Dwayne Smith announces retirement from first class cricket
Dwayne Smith is known as a big-hitter, and similarly his retirement from first class cricket has come as a big blow for the Barbados Pride.
Two days after bowling Barbados to victory over the Windward Volcanoes in the WICB’s Professional Cricket League competition, Smith, 31, surprisingly retired from the regional Four-Day format.
Both the Pride’s head coach Henderson Springer and captain Carlos Brathwaite have admitted that losing the swashbuckling batsman has come as a huge blow for the defending champions.
But according to Smith in an interview with Barbados TODAY, his decision to retire was made after some poor performances with the bat.
In his five innings in the tournament, he had scores of 10, 32,10, 0 and 21.
And even though he also played a pivotal role in the Pride’s stunning two-run win over the Guyana Jaguars in the preceding round –– picking up five wickets for 17 runs to help rout them for 66 –– he said he felt the time had come for him to hang up his boots from the longer version of the game.
“I haven’t been performing well with the bat and that is the main reason I was being selected, to score runs,” Smith acknowledged.
“I’m not happy with the scores I have been returning, and I think it is time I step aside and give a youngster a chance to make his mark.
“Dwayne Smith is Dwayne Smith and everyone knows how I like to play. If I don’t think I am performing to my expectations I’m not going to go any further,” he added.
Smith made his debut for Barbados in 2001, and went on to play 88 first-class matches, scoring 3,852 runs at an average of 28.74.
He also took 138 wickets.
He however indicated he would be willing to represent Barbados in the 50-Over and T20 formats.
Smith revealed he would be leading the island on Sunday for Australia to take part in the Big Bash.
Springer, who was also the team’s head coach when Smith made his debut, said the versatile all-rounder would be greatly missed.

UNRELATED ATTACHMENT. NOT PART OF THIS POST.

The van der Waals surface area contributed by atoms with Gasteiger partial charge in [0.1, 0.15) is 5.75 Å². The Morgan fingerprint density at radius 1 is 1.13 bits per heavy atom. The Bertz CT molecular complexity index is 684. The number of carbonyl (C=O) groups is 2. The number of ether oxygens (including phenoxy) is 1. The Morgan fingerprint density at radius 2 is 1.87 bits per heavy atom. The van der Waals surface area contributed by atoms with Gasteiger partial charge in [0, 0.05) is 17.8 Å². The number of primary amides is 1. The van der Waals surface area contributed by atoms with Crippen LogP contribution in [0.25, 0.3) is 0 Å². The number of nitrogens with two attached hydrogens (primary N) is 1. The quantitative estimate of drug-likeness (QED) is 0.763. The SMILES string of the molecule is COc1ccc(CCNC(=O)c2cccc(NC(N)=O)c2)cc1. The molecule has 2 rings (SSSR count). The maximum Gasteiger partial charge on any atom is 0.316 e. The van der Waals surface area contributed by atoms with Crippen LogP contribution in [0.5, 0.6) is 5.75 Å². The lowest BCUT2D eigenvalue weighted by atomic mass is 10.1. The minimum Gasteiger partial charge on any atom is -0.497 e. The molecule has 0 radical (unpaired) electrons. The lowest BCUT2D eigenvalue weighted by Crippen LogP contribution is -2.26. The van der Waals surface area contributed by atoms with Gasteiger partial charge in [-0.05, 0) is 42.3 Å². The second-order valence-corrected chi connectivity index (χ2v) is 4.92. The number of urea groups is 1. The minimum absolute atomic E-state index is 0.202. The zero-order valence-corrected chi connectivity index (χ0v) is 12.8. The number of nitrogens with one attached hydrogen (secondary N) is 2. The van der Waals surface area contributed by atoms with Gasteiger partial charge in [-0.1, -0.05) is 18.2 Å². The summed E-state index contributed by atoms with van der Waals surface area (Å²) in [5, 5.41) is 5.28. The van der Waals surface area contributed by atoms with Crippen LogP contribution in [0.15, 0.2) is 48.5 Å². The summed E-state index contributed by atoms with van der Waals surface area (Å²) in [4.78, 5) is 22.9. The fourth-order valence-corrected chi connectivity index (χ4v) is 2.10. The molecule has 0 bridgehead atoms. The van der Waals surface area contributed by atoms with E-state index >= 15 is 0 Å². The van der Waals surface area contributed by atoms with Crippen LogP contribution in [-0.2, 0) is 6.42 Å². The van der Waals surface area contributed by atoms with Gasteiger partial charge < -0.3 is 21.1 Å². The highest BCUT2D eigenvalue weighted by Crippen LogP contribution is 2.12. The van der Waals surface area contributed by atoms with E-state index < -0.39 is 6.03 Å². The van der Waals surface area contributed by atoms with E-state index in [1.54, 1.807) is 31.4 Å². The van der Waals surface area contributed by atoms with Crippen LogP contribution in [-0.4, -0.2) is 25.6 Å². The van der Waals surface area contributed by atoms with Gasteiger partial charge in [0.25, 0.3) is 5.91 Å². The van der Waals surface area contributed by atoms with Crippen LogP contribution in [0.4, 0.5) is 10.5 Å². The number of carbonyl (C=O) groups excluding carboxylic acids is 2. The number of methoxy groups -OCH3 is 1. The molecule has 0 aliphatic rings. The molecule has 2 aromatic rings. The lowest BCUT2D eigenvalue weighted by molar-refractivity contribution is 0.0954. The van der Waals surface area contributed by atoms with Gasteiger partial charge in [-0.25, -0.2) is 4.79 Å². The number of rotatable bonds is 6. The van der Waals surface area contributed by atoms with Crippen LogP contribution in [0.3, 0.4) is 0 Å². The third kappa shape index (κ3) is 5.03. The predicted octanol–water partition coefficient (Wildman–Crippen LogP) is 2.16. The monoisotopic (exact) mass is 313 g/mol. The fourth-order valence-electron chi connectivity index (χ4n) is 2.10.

“Of course it is a huge blow. Dwayne has been playing from since the early 2000s and his departure will definitely be a loss.
“But his retirement hasn’t come as a complete surprise to me, because in recent times he has been focusing most of his efforts in the 50-Over and T20 formats,” Springer acknowledged.
“I think he just wants to give his body a rest, so that he can play at his best in the shorter formats of the game.”
The head coach insisted, though, that Smith’s retirement would allow a younger player the opportunity to “step up to the plate”.
Newly reinstated captain Brathwaite said Smith’s experience would definitely be missed.
However, while he readily admitted Smith’s skills would be hard to replace, he still felt the Pride had enough talent to defend their title.
“It is a blow to the team obviously as Dwayne is a proven performer with, bat, ball and in the field.
“It will dent the team’s chances no doubt . . . but I think we have enough depth to cover his loss in the Four-Day format and hopefully it wouldn’t impact too much on our chances,” Brathwaite noted.
“It would be great if we can use that as inspiration to win the title for him. That would be the perfect way for him to bow out.”